Emotional Availability

Emotional Availability (EA)

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What is emotional availability? Simply put, it means “being there” for your children — but it entails much more than helping them with their homework, picking them up from school, putting dinner on the table, taking an occasional day off to spend “quality time” with them.

It means you also need to be there for your children emotionally. This goes beyond the occasional hug or the perfunctory “I love you” before your child dashes out the door — but refers instead to an emotional connection that makes your child feel supported and secure. The degree and quality of your communication and connection can play a significant part in their confidence, their success in future relationships, their security in a scary world, their life choices, how well-adjusted they become as adults. Given the uncertain and stressful times, it makes sense that more parents want to ensure that they’re helping their children to feel secure inside through emotionally available relationships.

Everything You’ve Learned About Child Rearing
May be Dead Wrong — or Even Harmful to Your Child

Many popular books on the subject of child rearing may offer recommendations that seem like sound advice — but they are not based on scientific research. For instance, there is no scientific evidence to indicate that the practices such as “cosleeping” or “birth bonding” — the delaying of any separation or routine procedures during the newborn period until after the family has had time to bond — have much of an effect on long-term parent-child relationships.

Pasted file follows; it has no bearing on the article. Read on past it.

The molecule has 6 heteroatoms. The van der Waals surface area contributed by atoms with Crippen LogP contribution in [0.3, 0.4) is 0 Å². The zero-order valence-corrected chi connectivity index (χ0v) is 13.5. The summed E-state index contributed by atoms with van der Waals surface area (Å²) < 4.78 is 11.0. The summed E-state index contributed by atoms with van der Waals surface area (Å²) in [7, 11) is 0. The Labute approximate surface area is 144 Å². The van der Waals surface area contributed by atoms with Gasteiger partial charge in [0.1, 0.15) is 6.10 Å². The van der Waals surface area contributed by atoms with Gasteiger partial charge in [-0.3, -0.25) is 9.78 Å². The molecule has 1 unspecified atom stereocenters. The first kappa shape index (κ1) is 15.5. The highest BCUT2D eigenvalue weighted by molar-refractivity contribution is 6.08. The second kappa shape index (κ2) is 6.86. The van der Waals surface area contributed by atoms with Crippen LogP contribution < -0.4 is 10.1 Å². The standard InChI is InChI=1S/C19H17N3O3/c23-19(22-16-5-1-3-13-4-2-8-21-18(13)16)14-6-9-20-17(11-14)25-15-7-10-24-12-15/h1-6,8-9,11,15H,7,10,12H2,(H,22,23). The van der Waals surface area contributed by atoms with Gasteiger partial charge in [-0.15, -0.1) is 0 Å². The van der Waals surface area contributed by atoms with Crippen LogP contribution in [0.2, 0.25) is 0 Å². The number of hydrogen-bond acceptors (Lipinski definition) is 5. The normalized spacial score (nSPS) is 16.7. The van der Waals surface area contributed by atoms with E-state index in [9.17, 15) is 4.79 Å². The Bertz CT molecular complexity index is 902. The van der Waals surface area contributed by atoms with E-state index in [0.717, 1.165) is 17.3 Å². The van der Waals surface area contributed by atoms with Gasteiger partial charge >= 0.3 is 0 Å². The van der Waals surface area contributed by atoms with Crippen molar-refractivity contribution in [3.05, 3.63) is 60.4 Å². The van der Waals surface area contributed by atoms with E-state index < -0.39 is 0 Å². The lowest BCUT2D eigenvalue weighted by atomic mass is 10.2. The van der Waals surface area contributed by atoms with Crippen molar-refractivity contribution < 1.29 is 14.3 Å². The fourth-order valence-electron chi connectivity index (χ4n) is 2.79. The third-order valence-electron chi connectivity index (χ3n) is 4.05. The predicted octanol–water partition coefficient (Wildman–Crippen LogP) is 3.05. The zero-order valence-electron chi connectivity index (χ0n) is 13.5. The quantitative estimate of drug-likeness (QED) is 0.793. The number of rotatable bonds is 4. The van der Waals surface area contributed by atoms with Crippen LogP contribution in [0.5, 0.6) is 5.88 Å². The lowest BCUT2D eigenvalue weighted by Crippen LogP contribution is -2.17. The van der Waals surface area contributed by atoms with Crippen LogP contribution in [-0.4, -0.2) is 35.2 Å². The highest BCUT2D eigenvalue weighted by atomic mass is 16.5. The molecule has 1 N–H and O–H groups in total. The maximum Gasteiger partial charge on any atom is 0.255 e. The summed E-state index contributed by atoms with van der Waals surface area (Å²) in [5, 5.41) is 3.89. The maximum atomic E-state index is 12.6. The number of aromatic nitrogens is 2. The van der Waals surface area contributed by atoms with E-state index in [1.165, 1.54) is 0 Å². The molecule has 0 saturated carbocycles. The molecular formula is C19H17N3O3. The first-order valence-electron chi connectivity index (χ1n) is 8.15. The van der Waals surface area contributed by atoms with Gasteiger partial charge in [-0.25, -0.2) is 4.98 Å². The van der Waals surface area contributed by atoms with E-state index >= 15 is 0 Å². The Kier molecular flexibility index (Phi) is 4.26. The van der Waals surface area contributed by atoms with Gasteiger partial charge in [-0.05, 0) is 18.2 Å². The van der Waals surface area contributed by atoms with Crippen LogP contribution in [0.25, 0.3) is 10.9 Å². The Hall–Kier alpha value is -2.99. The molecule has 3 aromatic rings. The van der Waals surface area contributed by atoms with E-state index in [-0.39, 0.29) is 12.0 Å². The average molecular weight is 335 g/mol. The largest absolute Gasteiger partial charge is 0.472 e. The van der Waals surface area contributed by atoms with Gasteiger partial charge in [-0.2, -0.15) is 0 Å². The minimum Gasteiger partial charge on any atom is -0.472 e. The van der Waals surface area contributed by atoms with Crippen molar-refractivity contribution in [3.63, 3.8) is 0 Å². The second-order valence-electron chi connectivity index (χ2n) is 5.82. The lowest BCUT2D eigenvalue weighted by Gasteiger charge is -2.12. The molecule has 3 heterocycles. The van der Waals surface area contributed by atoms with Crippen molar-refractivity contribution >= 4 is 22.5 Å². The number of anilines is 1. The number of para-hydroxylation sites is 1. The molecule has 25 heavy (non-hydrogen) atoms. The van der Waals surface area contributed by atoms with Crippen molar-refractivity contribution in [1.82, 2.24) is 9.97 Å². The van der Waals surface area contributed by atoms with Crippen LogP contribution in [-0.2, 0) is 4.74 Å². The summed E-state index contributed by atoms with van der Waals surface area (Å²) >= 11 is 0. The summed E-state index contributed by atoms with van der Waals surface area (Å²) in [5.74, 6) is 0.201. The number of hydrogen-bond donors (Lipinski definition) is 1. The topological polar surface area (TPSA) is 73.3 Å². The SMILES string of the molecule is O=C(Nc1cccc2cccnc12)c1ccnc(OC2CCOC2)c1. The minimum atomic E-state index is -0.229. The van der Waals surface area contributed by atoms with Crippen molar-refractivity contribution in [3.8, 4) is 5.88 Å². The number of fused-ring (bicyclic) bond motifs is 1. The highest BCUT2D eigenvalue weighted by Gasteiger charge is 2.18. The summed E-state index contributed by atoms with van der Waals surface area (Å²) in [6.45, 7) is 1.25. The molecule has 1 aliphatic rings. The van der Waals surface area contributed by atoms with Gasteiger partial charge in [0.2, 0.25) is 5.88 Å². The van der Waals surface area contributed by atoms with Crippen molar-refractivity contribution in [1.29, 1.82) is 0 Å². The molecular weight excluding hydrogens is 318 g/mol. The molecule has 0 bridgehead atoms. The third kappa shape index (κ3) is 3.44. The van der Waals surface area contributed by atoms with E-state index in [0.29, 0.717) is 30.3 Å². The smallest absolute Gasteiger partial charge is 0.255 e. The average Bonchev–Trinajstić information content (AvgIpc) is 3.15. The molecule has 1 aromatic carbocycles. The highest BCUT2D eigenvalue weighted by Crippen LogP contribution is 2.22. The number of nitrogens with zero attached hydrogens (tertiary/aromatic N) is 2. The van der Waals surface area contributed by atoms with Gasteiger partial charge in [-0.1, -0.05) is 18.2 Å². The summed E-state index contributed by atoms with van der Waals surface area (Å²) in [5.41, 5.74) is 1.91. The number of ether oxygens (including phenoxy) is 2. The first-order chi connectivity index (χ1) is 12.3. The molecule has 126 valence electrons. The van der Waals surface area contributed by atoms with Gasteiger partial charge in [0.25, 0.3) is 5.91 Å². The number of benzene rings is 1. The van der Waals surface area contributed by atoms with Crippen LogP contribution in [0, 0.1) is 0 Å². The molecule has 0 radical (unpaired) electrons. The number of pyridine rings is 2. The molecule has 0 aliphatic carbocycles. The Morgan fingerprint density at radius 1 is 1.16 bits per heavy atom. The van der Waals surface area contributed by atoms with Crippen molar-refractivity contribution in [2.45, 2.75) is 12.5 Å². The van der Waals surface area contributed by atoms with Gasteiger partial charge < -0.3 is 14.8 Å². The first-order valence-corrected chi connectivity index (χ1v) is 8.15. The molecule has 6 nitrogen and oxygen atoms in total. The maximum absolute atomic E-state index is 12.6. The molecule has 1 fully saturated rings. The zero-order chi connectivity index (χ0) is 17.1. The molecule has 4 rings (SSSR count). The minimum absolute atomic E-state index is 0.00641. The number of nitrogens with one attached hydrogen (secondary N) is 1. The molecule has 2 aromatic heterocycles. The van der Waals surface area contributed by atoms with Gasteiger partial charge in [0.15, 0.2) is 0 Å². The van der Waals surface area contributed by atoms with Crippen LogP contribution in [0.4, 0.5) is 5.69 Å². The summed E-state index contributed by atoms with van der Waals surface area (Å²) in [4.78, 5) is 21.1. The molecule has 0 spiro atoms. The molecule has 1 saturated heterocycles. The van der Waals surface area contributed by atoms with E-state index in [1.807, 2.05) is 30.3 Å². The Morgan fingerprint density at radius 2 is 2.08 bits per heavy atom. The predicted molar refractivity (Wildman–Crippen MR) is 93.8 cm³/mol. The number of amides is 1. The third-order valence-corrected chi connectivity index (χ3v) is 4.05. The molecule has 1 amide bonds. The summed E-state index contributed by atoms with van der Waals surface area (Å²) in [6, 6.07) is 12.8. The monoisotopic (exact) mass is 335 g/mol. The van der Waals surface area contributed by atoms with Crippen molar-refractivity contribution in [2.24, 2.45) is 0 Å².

There is also no good scientific evidence that “babywearing” or “breast-feeding on cue” have an effect on a child’s long-term social/emotional development.

Parents would be well-advised to be wary of the proliferation of unsubstantiated and harmful parenting therapies that have managed to gain considerable attention in recent years. “Holding therapies,” for instance, which are meant to induce attachment, sometimes for adopted or foster children, have absolutely nothing to do with scientific research and are actually harmful to children. These therapies are coercive and traumatizing — and instead of purportedly breaking down the wall of resistance many children have to caregivers, they in fact instill fear, terror and rage, and reinforce the feeling that adults cannot and should not be trusted. These methods are not scientifically advisable and are not the way to create emotional security or secure child-parent attachment relationships. Traumatization of a child is never the way to create emotional security regardless of a child’s history.

“25 to 30 percent of normal families have children who do not feel secure in the parent-child connection.”

— Zeynep Biringen, Ph.D.
Foremost researcher on emotional availability in parent-child relationships, associate professor at Colorado State University, licensed child psychologist, and author of Raising a Secure Child: Creating an Emotional Connection Between You and Your Child